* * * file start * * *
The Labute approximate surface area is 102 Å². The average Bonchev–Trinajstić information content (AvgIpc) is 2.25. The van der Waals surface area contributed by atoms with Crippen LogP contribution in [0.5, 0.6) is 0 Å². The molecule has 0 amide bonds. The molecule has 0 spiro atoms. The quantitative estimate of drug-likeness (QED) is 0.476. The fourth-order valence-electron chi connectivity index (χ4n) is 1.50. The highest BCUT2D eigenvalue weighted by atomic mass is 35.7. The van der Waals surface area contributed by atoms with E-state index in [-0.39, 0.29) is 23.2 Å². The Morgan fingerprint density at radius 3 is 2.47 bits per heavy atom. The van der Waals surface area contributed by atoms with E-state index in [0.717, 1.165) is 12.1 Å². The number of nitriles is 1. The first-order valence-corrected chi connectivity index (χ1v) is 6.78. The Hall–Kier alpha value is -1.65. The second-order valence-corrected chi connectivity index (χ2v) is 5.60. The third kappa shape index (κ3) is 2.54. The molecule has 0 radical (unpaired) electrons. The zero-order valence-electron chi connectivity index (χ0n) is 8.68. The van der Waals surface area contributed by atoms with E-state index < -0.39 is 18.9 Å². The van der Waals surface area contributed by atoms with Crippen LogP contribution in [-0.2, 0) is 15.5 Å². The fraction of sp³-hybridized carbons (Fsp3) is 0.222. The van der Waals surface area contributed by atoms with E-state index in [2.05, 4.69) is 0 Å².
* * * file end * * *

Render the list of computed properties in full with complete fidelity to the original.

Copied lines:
The Labute approximate surface area is 102 Å². The average Bonchev–Trinajstić information content (AvgIpc) is 2.25. The van der Waals surface area contributed by atoms with Crippen LogP contribution in [0.5, 0.6) is 0 Å². The molecule has 0 amide bonds. The molecule has 0 spiro atoms. The quantitative estimate of drug-likeness (QED) is 0.476. The fourth-order valence-electron chi connectivity index (χ4n) is 1.50. The highest BCUT2D eigenvalue weighted by atomic mass is 35.7. The van der Waals surface area contributed by atoms with E-state index in [-0.39, 0.29) is 23.2 Å². The Morgan fingerprint density at radius 3 is 2.47 bits per heavy atom. The van der Waals surface area contributed by atoms with E-state index in [0.717, 1.165) is 12.1 Å². The number of nitriles is 1. The first-order valence-corrected chi connectivity index (χ1v) is 6.78. The Hall–Kier alpha value is -1.65. The second-order valence-corrected chi connectivity index (χ2v) is 5.60. The third kappa shape index (κ3) is 2.54. The molecule has 0 radical (unpaired) electrons. The zero-order valence-electron chi connectivity index (χ0n) is 8.68. The van der Waals surface area contributed by atoms with E-state index < -0.39 is 18.9 Å². The van der Waals surface area contributed by atoms with Crippen LogP contribution in [-0.2, 0) is 15.5 Å². The fraction of sp³-hybridized carbons (Fsp3) is 0.222. The van der Waals surface area contributed by atoms with E-state index in [2.05, 4.69) is 0 Å².